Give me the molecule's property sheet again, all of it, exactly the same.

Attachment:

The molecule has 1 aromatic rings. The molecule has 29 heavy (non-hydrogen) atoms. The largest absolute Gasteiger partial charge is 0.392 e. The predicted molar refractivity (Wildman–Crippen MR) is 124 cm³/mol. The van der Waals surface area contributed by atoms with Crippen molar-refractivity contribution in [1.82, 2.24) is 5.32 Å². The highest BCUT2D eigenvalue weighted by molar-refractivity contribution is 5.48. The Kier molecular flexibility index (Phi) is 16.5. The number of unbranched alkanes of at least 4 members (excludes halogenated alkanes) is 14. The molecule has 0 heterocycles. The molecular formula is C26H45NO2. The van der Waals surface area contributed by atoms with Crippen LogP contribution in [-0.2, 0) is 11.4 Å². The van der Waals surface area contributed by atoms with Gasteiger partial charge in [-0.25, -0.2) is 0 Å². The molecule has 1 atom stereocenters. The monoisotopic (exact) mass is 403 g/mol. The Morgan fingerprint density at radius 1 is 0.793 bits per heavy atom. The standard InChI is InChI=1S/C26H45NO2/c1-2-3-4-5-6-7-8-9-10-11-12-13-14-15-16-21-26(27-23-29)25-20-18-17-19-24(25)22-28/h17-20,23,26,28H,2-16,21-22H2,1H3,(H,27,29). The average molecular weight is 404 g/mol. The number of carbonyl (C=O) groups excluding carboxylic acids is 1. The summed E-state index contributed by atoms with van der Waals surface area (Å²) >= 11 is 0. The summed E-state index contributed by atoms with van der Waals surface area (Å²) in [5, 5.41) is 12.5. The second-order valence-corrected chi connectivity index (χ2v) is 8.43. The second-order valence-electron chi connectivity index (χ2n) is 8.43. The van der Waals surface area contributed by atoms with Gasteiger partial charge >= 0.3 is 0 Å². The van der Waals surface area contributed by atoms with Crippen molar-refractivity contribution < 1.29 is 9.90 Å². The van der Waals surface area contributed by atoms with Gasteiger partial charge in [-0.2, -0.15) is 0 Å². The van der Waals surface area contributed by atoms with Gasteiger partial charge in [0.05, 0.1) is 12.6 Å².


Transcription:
The molecule has 1 aromatic rings. The molecule has 29 heavy (non-hydrogen) atoms. The largest absolute Gasteiger partial charge is 0.392 e. The predicted molar refractivity (Wildman–Crippen MR) is 124 cm³/mol. The van der Waals surface area contributed by atoms with Crippen molar-refractivity contribution in [1.82, 2.24) is 5.32 Å². The highest BCUT2D eigenvalue weighted by molar-refractivity contribution is 5.48. The Kier molecular flexibility index (Phi) is 16.5. The number of unbranched alkanes of at least 4 members (excludes halogenated alkanes) is 14. The molecule has 0 heterocycles. The molecular formula is C26H45NO2. The van der Waals surface area contributed by atoms with Crippen LogP contribution in [-0.2, 0) is 11.4 Å². The van der Waals surface area contributed by atoms with Gasteiger partial charge in [-0.25, -0.2) is 0 Å². The molecule has 1 atom stereocenters. The monoisotopic (exact) mass is 403 g/mol. The Morgan fingerprint density at radius 1 is 0.793 bits per heavy atom. The standard InChI is InChI=1S/C26H45NO2/c1-2-3-4-5-6-7-8-9-10-11-12-13-14-15-16-21-26(27-23-29)25-20-18-17-19-24(25)22-28/h17-20,23,26,28H,2-16,21-22H2,1H3,(H,27,29). The average molecular weight is 404 g/mol. The number of carbonyl (C=O) groups excluding carboxylic acids is 1. The summed E-state index contributed by atoms with van der Waals surface area (Å²) >= 11 is 0. The summed E-state index contributed by atoms with van der Waals surface area (Å²) in [5, 5.41) is 12.5. The second-order valence-corrected chi connectivity index (χ2v) is 8.43. The second-order valence-electron chi connectivity index (χ2n) is 8.43. The van der Waals surface area contributed by atoms with Gasteiger partial charge >= 0.3 is 0 Å². The van der Waals surface area contributed by atoms with Crippen molar-refractivity contribution < 1.29 is 9.90 Å². The van der Waals surface area contributed by atoms with Gasteiger partial charge in [-0.2, -0.15) is 0 Å². The van der Waals surface area contributed by atoms with Gasteiger partial charge in [0.05, 0.1) is 12.6 Å².